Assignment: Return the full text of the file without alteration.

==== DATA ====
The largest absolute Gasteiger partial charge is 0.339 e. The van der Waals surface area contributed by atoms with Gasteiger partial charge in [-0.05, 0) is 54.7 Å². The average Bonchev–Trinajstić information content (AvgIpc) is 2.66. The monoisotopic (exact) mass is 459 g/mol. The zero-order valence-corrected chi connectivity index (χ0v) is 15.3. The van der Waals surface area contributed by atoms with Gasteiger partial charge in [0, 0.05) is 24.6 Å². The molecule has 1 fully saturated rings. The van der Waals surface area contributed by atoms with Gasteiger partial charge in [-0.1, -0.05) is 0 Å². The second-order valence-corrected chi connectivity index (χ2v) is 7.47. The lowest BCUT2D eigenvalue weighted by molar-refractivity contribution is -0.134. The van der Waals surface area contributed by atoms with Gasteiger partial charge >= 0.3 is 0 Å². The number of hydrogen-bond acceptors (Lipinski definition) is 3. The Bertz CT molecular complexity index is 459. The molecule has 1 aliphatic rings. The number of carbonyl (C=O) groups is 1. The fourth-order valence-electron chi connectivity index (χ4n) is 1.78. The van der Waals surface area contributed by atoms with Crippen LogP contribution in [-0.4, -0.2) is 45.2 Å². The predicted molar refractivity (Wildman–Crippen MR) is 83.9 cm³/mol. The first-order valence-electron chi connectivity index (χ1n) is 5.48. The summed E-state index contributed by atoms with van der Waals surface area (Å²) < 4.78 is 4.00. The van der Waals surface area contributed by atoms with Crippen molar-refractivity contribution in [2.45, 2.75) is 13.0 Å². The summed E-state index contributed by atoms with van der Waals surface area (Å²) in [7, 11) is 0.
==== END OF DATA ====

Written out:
The largest absolute Gasteiger partial charge is 0.339 e. The van der Waals surface area contributed by atoms with Gasteiger partial charge in [-0.05, 0) is 54.7 Å². The average Bonchev–Trinajstić information content (AvgIpc) is 2.66. The monoisotopic (exact) mass is 459 g/mol. The zero-order valence-corrected chi connectivity index (χ0v) is 15.3. The van der Waals surface area contributed by atoms with Gasteiger partial charge in [0, 0.05) is 24.6 Å². The molecule has 1 fully saturated rings. The van der Waals surface area contributed by atoms with Gasteiger partial charge in [-0.1, -0.05) is 0 Å². The second-order valence-corrected chi connectivity index (χ2v) is 7.47. The lowest BCUT2D eigenvalue weighted by molar-refractivity contribution is -0.134. The van der Waals surface area contributed by atoms with Gasteiger partial charge >= 0.3 is 0 Å². The number of hydrogen-bond acceptors (Lipinski definition) is 3. The Bertz CT molecular complexity index is 459. The molecule has 1 aliphatic rings. The number of carbonyl (C=O) groups is 1. The fourth-order valence-electron chi connectivity index (χ4n) is 1.78. The van der Waals surface area contributed by atoms with Crippen LogP contribution in [-0.4, -0.2) is 45.2 Å². The predicted molar refractivity (Wildman–Crippen MR) is 83.9 cm³/mol. The first-order valence-electron chi connectivity index (χ1n) is 5.48. The summed E-state index contributed by atoms with van der Waals surface area (Å²) < 4.78 is 4.00. The van der Waals surface area contributed by atoms with Crippen molar-refractivity contribution in [2.45, 2.75) is 13.0 Å². The summed E-state index contributed by atoms with van der Waals surface area (Å²) in [7, 11) is 0.